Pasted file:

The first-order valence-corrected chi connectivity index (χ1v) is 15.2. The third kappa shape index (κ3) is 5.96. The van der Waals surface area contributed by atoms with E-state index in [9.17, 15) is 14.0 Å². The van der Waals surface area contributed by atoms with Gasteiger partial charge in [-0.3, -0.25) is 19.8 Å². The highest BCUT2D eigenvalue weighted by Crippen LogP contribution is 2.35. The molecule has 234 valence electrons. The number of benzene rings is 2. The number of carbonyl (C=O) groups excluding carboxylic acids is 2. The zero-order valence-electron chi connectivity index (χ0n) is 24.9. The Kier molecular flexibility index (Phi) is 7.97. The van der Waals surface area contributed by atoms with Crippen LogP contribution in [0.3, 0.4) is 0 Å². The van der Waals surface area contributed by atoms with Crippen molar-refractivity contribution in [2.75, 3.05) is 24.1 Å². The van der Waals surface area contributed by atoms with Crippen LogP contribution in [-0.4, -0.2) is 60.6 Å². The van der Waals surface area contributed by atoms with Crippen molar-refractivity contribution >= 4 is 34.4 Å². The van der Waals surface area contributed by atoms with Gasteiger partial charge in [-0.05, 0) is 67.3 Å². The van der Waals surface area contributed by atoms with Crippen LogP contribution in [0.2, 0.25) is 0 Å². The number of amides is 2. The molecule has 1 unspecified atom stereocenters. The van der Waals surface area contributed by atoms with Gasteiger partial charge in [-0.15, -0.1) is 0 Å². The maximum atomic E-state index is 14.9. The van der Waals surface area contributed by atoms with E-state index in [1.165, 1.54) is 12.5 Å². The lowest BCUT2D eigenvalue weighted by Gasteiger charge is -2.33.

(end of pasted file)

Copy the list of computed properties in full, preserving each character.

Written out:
The first-order valence-corrected chi connectivity index (χ1v) is 15.2. The third kappa shape index (κ3) is 5.96. The van der Waals surface area contributed by atoms with E-state index in [9.17, 15) is 14.0 Å². The van der Waals surface area contributed by atoms with Gasteiger partial charge in [-0.3, -0.25) is 19.8 Å². The highest BCUT2D eigenvalue weighted by Crippen LogP contribution is 2.35. The molecule has 234 valence electrons. The number of benzene rings is 2. The number of carbonyl (C=O) groups excluding carboxylic acids is 2. The zero-order valence-electron chi connectivity index (χ0n) is 24.9. The Kier molecular flexibility index (Phi) is 7.97. The van der Waals surface area contributed by atoms with Crippen LogP contribution in [0.3, 0.4) is 0 Å². The van der Waals surface area contributed by atoms with Crippen molar-refractivity contribution in [2.75, 3.05) is 24.1 Å². The van der Waals surface area contributed by atoms with Crippen LogP contribution in [-0.4, -0.2) is 60.6 Å². The van der Waals surface area contributed by atoms with Crippen molar-refractivity contribution >= 4 is 34.4 Å². The van der Waals surface area contributed by atoms with Gasteiger partial charge in [-0.05, 0) is 67.3 Å². The van der Waals surface area contributed by atoms with Crippen LogP contribution in [0.2, 0.25) is 0 Å². The number of amides is 2. The molecule has 1 unspecified atom stereocenters. The van der Waals surface area contributed by atoms with Gasteiger partial charge in [-0.15, -0.1) is 0 Å². The maximum atomic E-state index is 14.9. The van der Waals surface area contributed by atoms with E-state index in [1.165, 1.54) is 12.5 Å². The lowest BCUT2D eigenvalue weighted by Gasteiger charge is -2.33.